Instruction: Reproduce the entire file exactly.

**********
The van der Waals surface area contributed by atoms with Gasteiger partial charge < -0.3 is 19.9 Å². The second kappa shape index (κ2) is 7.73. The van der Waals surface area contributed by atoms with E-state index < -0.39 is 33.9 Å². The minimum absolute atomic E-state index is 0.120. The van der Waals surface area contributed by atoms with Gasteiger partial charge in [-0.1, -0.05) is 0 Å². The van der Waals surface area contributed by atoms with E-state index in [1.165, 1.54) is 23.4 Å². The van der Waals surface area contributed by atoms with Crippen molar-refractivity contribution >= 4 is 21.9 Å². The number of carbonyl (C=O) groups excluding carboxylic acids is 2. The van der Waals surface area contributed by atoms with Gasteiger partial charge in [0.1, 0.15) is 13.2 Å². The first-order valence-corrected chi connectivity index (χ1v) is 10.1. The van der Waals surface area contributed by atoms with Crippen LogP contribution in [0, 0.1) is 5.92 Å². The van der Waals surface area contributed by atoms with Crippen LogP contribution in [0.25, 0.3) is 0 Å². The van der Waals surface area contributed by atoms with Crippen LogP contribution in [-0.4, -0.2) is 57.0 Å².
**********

The van der Waals surface area contributed by atoms with Gasteiger partial charge < -0.3 is 19.9 Å². The second kappa shape index (κ2) is 7.73. The van der Waals surface area contributed by atoms with E-state index < -0.39 is 33.9 Å². The minimum absolute atomic E-state index is 0.120. The van der Waals surface area contributed by atoms with Gasteiger partial charge in [-0.1, -0.05) is 0 Å². The van der Waals surface area contributed by atoms with E-state index in [1.165, 1.54) is 23.4 Å². The van der Waals surface area contributed by atoms with Crippen molar-refractivity contribution >= 4 is 21.9 Å². The number of carbonyl (C=O) groups excluding carboxylic acids is 2. The van der Waals surface area contributed by atoms with Gasteiger partial charge in [0.1, 0.15) is 13.2 Å². The first-order valence-corrected chi connectivity index (χ1v) is 10.1. The van der Waals surface area contributed by atoms with Crippen LogP contribution in [0, 0.1) is 5.92 Å². The van der Waals surface area contributed by atoms with Crippen LogP contribution in [0.25, 0.3) is 0 Å². The van der Waals surface area contributed by atoms with Crippen LogP contribution in [-0.4, -0.2) is 57.0 Å².